A staffer woke us up. I was under the blanket, still naked, alone, again. Robert was dressed and on his stomach, again. We broke down camp, left nothing behind us but prints in the sand, and headed to our cabin, grinning like we shared some fantastically funny secret. Showers, eyes on the floor. A brief pause before the bus ride filled with some small talk. I made up my mind not to go on the hike, as I would far rather spend Friday and Saturday night with Robert than alone in a tent out on the hike.
As we headed out to the buses, I left my pack behind. Robert noticed and reminded me of it.
"No, I'm not going," I said, grinning, expecting to see him smile, too.
Instead, he bunched his eyebrows and told me to go.
"Why? If I stay, we can camp out on the beach again," I said simply, still expecting him to smile again.
"No. You want to go. Go."'
He said it simply and with little emotion. It hurt, though. I didn't understand why he didn't want me to stay so we could camp in my tent again. I wanted to ask, but the subject was difficult to talk about, and we were mixed in with the other guys as we all walked toward the bus.
"You want me to go?" I asked.
"You want to go, go. Will be fun. And you agreed to go. You will have bad grade if you do not."
"Grade? It isn't summer school," I argued.
"My father come, I go with him. Not be here. So go."
"You're sure he's coming?" I asked, wishing that he wasn't.
Robert nodded, then said, "Get pack."
He stopped and waited. I sighed, feeling rejected and sad, and almost angry. All the joy I had felt that morning was burned away. I stomped back to my bunk, grabbed up the pack, and returned to the bus. I was so angry that I didn't even look where he or James had sat, and instead sat down at the first space I came to.
A few words swapped with Robert over breakfast as the twins and James filled the air. I stayed polite, but I wanted to walk away and sit alone. If Robert didn't want to camp together again, I would rather just go home.
Classes, and turning in assignments. Lunch smelled good, but I wasn't in a mood for it. I replied if Robert talked to me, but otherwise I left him alone, as he seemed to want me to do if he didn't want to camp again.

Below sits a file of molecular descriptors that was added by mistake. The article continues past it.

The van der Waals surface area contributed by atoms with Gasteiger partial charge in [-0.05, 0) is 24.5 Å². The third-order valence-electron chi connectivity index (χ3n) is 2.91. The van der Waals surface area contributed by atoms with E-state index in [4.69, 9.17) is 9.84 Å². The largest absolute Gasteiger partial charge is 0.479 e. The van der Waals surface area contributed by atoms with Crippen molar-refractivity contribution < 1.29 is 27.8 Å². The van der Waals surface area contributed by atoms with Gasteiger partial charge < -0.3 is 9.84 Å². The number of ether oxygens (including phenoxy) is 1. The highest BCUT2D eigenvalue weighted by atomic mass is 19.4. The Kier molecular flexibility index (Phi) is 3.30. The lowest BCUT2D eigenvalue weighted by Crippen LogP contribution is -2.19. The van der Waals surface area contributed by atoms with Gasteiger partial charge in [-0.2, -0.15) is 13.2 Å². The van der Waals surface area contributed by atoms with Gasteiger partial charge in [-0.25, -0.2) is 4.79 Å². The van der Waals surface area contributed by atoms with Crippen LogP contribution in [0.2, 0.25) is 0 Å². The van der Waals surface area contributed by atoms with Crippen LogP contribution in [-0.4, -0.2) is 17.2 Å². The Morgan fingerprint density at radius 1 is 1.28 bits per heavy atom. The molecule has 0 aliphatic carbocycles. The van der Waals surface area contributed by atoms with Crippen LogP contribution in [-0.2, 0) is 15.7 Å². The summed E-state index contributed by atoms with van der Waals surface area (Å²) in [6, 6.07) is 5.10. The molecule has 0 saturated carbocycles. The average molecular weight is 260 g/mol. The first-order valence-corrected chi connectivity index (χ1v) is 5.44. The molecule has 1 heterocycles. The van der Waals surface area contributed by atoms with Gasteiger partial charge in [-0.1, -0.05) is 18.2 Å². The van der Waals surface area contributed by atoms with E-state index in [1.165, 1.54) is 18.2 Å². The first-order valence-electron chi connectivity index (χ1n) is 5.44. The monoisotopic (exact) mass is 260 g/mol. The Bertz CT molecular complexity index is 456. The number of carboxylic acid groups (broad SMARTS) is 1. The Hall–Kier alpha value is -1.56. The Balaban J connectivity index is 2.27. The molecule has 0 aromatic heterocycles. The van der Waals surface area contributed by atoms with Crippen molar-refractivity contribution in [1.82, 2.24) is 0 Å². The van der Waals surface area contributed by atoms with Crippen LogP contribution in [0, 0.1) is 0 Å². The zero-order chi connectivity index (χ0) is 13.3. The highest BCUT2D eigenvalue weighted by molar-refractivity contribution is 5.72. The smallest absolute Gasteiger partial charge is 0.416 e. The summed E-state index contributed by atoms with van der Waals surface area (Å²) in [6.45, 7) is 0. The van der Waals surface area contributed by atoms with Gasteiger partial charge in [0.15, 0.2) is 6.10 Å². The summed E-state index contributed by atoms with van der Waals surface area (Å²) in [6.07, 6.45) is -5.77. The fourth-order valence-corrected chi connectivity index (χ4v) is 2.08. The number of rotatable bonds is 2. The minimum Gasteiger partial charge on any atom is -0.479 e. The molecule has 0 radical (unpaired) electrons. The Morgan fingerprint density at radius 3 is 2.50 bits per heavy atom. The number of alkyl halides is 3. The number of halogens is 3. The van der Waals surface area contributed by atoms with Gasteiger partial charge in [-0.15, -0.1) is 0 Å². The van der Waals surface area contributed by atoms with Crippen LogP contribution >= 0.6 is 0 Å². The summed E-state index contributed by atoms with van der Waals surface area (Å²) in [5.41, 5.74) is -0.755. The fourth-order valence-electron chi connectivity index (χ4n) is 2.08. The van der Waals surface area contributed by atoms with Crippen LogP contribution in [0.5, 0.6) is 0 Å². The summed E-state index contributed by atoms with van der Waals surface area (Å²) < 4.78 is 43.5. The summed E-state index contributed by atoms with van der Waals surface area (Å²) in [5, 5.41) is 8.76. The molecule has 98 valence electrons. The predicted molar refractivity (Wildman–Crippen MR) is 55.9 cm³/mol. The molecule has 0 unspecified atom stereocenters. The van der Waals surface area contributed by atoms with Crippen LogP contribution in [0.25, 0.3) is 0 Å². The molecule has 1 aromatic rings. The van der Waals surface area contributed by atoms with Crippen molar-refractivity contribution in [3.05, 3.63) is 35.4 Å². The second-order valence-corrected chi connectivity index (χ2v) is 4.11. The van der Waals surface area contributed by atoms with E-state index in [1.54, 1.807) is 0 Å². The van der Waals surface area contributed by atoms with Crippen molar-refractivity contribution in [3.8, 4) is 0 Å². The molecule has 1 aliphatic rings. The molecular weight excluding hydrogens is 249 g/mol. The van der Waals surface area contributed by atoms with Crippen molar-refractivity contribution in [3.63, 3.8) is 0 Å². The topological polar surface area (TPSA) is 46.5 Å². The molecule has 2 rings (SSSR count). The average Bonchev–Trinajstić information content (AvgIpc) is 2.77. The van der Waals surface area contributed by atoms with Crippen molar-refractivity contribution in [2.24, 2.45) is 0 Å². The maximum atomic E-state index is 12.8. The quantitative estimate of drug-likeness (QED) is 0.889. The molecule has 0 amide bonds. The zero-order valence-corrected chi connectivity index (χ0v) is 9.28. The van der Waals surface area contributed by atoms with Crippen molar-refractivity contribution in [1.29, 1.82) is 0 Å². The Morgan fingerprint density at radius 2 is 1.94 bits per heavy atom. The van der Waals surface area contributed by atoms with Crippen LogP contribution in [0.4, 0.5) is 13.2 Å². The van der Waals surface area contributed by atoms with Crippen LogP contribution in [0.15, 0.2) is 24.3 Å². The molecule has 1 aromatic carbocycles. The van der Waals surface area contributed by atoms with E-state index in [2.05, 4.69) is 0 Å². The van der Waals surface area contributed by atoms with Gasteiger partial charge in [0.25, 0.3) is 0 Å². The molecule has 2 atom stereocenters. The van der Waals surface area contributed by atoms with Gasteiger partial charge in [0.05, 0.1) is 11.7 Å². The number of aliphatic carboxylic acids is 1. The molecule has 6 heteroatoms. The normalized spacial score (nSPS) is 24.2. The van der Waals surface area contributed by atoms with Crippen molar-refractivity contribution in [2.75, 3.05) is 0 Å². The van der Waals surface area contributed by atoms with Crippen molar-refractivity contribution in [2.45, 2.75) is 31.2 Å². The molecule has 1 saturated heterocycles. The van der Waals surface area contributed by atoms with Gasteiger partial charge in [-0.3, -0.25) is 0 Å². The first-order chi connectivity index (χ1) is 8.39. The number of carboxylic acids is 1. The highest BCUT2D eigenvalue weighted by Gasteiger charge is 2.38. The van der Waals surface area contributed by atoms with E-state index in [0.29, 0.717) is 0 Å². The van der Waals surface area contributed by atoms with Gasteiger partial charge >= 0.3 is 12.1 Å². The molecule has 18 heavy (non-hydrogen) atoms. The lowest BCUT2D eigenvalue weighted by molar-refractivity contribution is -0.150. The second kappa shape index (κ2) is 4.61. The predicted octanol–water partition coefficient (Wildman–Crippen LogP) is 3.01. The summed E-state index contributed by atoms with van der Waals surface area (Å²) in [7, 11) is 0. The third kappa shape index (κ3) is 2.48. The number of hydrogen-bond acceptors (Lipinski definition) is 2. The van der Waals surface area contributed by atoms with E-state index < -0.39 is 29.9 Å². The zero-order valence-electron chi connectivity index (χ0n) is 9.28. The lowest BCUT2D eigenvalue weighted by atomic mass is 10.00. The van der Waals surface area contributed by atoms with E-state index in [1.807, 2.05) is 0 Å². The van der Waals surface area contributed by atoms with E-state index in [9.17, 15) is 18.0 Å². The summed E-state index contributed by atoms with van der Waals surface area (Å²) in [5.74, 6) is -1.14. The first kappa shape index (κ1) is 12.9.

I wondered again if he was wishing we hadn't messed around. I wondered if he regretted it. I wondered why he didn't want me to stay so we could camp together.
James and the twins arrived, weighed down with a large display case and easel. When I asked about it, Robert kicked me under the table and rolled his eyes at me. The triplets, as I began to call them, all demanded that I should pay more attention and I would know all about their big presentation instead of asking what it was. I groaned as they began describing it, in detail. I tuned out after they got sidetracked on exactly how the presentation should go after some recent discovery about something done somewhere.
It wasn't interesting. Nothing was interesting. Robert was, but now he didn't think I was anymore. He seemed normal, he wanted to talk, he even asked me if I was feeling well or not. But he couldn't fool me. I knew rejection when I felt it, and Robert had rejected me. He had told me to go on the hike. I felt like being alone, but it wasn't possible until I left for the hike. That only made it worse.
The last classes ticked by as expected, and I was unburdened of more work, including the astronomy report with Robert. I was almost sad to see it go. Now I had nothing tangible to tie to him. But that didn't matter so much as he was there beside me as I handed it in with him, and he didn't want to be together again.
While we stood there together, I felt weighed down and the old, familiar lonely feeling came back. I knew that after the class, we would go to our separate classes, and then I would go to Outdoor Survival, and would leave on that hike, not seeing Robert again until Sunday. I hated that thought. I wanted to spend my last two nights with him, but he didn't.